Friday, October 05, 2007

Neo cons turn against NCLB

Here's a new article by two former NCLB supporters, Frederick M. Hess and Chester E. Finn, Jr., "Can This Law Be Fixed? A Hard Look at the No Child Left Behind Remedies" --,filter.all/pub_detail.asp

The authors continue to place great (and, in my view, unwarranted) confidence in "standards-based reform." But, to their credit, Hess and Finn are open to rethinking their pro-NCLB position on the basis of real-world evidence, which foreshadows the chaos likely to ensue without fundamental changes in the law. If only the so-called "civil rights" groups were willing to do that, the politics of reauthorization would look quite different.

Here are Hess and Finn's concluding paragraphs:
"A Looming Wreck?
"NCLB began with the noble yet naïve promise that every American student will attain proficiency in reading and math by 2014. While there is no doubt that the percentage of proficient students can and should increase dramatically from today's approximately 30 percent level, no educator believes that universal proficiency in seven years is a serious goal; only politicians promise such things. The inevitable result is cynicism among educators and a compliance mentality among public officials.

And, an opinion piece by Diane Ravitch.
Get Congress Out of the Classroom
New York Times Op. Ed. Column -- October 3, 2007
by Diane Ravitch
Despite the rosy claims of the Bush administration, the No Child Left Behind Act of 2002 is fundamentally flawed. The latest national tests, released last week, show that academic gains since 2003 have been modest, less even than those posted in the years before the law was put in place. In eighth-grade reading, there have been no gains at all since 1998.
The main goal of the law — that all children in the United States will be proficient in reading and mathematics by 2014 — is simply unattainable. The primary strategy — to test all children in those subjects in grades three through eight every year — has unleashed an unhealthy obsession with standardized testing that has reduced the time available for teaching other important subjects. Furthermore, the law completely fractures the traditional limits on federal interference in the operation of local schools.

I did find them interesting.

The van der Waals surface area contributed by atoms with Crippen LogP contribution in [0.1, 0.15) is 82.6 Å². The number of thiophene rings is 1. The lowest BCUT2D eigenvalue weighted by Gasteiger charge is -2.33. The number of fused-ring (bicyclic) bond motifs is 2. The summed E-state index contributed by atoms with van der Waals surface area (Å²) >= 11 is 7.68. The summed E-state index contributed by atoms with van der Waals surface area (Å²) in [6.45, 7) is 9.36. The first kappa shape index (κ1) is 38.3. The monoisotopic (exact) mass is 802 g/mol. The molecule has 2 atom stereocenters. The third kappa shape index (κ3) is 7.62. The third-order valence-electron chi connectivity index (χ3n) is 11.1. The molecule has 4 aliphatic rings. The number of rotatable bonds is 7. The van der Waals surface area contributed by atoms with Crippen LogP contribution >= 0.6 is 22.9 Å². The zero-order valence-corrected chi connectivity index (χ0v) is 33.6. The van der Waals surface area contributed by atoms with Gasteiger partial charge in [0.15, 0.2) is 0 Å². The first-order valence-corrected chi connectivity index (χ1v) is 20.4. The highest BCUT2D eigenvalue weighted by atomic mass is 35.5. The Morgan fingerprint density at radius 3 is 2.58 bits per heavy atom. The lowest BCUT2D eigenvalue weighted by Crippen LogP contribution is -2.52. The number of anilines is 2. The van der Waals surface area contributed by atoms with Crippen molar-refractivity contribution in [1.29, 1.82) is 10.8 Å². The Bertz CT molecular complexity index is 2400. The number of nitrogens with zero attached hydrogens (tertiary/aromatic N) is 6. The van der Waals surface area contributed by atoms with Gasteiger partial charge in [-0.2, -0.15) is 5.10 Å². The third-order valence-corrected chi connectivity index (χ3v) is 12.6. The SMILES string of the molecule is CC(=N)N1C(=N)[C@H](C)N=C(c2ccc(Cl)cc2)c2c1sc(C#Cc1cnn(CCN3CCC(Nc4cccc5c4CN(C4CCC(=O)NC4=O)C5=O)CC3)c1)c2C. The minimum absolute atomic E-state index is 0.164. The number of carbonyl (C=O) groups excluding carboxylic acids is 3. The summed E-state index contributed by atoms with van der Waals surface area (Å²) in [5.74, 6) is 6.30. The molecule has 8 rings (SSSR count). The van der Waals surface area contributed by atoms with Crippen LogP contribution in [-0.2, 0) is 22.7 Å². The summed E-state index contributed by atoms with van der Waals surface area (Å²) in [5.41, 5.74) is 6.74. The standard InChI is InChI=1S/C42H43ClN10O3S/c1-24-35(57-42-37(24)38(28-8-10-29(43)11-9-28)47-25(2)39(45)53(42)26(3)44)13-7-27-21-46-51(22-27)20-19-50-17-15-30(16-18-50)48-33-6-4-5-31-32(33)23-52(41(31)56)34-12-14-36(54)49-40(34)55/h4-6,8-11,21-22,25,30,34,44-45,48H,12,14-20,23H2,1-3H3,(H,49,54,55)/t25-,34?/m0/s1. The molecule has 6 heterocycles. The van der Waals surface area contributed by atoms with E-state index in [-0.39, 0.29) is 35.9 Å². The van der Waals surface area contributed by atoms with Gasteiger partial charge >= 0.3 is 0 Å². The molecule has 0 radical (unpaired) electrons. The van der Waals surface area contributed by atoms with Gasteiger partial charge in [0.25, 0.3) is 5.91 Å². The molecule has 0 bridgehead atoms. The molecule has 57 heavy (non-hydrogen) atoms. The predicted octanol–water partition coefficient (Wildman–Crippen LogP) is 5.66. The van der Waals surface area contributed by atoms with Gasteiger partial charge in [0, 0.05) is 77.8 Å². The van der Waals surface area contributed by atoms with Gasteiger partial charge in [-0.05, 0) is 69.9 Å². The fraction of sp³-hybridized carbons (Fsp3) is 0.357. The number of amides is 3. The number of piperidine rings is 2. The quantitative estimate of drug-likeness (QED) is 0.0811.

This is not about supporting Chester Finn nor Diane Ravitch.

Note what the say. Finn says NCLB is a "civil rights manifesto", it threatens hard won accountability gains - so it should be amended.

Ravitch apparently wants a better test, a single nation wide test. She is not opposed to the current over testing, just stop those states from being too easy in their own testing.

The Forum for Education and Accountability offers a better response: the "NCLB's rigid, mechanistic, sanctions-based approach is doing more harm than good. The modest changes in the House Education Committee's discussion draft and those apparently under consideration in the Senate HELP Committee will not solve the problems. Minor tinkering won't fix the law's reliance on high-stakes testing, unrealistic achievement targets, and punitive mandates.

This brand of accountability sets up a majority of American schools for failure. Repeated studies have shown that most schools in most states will not make AYP (see link to report, below). Over the next few years, the result will be to weaken public support for public education. It could pave the way for privatization schemes that will leave increasing numbers of children behind. More generally, the chaos created by NCLB will intensify voters' cynicism about the federal government's ability to play a constructive or even competent role in social policy."

So, for me no cheers that Finn and Ravitch have taken a critical stand. They want to be consulted as insiders to write a more rigid accountability stand.
This reminds me of Ravitch's pernicious role in California. She was one of three who wrote the History /Social Science Framework in 1987, and currently in use. She defined what multiculturalism is, a neo con version, very Euro centric.
That is what these three are doing here. They are joining the chorus in opposition to NCLB in order to be selected to sit on the panels to draft a new bill or new language.

Duane Campbell
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